Slippery When Wet: "Tax Floors" Keep a Tenant on Firm Financial Footing
Taxes are one of the largest ongoing expenses for a commercial landlord. As such, landlords will, whenever feasible, seek to pass along responsibility for those taxes to their tenants. In a typical retail lease, the tenant will be required to pay a percentage of the total property related taxes equal to the ratio of the tenant's leased square footage to the total leased square footage of the building. However, if the building is not fully leased, a tenant might find itself paying an unexpectedly large share of the building's overall taxes. This could be catastrophic for a tenant if the building's vacancy rate grows.
So, what's a tenant to do? At a minimum, make sure a "tax floor" is included in the lease.
What is a tax floor and what does it do? Essentially, a tax floor sets a minimum percentage of overall building occupancy that will be used to determine whether the tenant will pay taxes based on the ratio of the tenant's leased space to either the total leased square footage or the total leaseable square footage of the building. Another type of tax floor a tenant could negotiate is a floor under which the total leased space (used when calculating a tenant's share of the taxes) does not fall.
The operation of a tax floor is best demonstrated by an example:
Assume a lease requires the tenant to pay a proportionate share of the taxes (which may include real and personal property taxes, taxes based on the landlord's gross receipts related to the building, public and governmental charges and assessments, and other taxes that landlord may be obligated to pay with respect to the development or ownership of the building) that is equal to the ratio of tenant's leased space to the total leased space in the building. However, the lease contains a tax floor of 80%, which provides that if the ratio of the total leased square footage to the total leaseable square footage is less than 80%, then tenant's proportionate share of the taxes would instead be equal to the percentage of tenant's leased space to the total leaseable space in the building.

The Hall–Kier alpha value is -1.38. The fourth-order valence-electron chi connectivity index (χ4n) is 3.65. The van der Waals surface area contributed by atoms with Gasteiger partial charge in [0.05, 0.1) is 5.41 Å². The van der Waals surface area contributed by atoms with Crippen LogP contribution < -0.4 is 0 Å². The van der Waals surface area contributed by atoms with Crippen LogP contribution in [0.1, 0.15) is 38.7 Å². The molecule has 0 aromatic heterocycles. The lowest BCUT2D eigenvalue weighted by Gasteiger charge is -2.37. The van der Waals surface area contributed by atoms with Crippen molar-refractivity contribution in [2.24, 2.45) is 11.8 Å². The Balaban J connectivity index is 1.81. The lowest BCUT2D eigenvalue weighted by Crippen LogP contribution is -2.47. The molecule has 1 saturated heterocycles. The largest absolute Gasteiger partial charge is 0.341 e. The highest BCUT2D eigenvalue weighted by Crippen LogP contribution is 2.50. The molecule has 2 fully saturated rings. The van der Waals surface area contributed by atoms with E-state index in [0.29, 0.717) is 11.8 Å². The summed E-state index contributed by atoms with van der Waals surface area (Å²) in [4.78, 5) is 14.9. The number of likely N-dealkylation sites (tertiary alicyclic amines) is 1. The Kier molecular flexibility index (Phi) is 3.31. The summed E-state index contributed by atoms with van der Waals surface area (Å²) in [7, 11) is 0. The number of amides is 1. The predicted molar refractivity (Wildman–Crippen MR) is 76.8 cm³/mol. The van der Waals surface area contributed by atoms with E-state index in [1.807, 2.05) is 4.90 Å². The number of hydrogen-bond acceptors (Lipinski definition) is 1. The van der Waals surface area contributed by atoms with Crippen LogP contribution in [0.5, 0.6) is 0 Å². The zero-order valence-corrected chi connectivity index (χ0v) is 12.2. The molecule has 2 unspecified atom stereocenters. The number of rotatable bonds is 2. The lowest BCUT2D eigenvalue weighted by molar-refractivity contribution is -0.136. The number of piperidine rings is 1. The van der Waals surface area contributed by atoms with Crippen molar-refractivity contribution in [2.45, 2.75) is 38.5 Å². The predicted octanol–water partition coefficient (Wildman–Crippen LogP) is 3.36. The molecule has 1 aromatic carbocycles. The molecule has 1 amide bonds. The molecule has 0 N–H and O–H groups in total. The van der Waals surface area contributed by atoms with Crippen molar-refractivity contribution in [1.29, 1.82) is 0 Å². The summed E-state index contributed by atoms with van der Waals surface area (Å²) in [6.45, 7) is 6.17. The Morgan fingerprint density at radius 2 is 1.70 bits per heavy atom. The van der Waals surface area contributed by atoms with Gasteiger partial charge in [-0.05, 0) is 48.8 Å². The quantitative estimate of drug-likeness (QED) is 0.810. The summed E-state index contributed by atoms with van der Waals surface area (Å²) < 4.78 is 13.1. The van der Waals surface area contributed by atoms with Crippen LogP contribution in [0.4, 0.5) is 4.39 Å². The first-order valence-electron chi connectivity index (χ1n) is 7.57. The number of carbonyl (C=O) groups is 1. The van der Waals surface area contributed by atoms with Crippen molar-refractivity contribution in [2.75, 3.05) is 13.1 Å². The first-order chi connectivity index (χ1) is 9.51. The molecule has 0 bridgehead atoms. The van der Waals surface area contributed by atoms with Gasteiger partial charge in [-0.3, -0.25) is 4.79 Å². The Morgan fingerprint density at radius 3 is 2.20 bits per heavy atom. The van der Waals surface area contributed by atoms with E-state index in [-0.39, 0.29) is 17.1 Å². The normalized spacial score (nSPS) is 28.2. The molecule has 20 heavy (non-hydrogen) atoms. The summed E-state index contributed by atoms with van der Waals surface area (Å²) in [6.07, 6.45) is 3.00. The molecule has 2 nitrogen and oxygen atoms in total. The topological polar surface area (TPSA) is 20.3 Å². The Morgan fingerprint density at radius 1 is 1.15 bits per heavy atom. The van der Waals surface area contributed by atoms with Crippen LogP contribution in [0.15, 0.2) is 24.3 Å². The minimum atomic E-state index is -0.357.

Annual taxes for the building are $100,000,
Tenant's leased space is 1,000 square feet,
Total leased space in the building is 40,000 square feet, and
Total leaseable space in the building is 45,000 square feet,
then, tenant's share of the taxes would be $2,500 ($100,000 x (1,000/40,000)) since the percentage of leased space to leaseable space is greater than the 80% tax floor (40,000/45,000 = 89%).
However, if we instead assume the total leased square footage in the building is 25,000 square feet and everything else remains the same, the total leasedspace would now be only 62.5% of the total leaseable space – less than the 80% tax floor. Therefore, tenant's share of the taxes would be $2,222.22 ($100,000 x (1,000/45,000)). Without the tax floor, the tenant would pay taxes of $4,000 ($100,000 x (1,000/25,000)). So the inclusion of the tax floor saved the tenant almost $1,800.
Some landlords will not agree to the kind of tax floor used in this example, but will agree to a tax floor that sets the leasable space used in calculating a tenant's share of the taxes at a negotiated percentage. If it is 80%, then the leasable space (using all the figures from the other example) is 36,000 square feet (80% of 45,000). Therefore, the tenant's share of taxes would be $2,777.78 ($100,000 x (1,000/36,000)).
A tax floor will give the tenant some assurance that it will not be responsible for an excessively large portion of the overall taxes if the building has vacancies. Additionally, a tax floor acts as further encouragement for the landlords to fill those vacancies as quickly as possible. Finally, a tax floor allows the tenant to better predict and plan for its potential tax liability and the costs of its tenancy.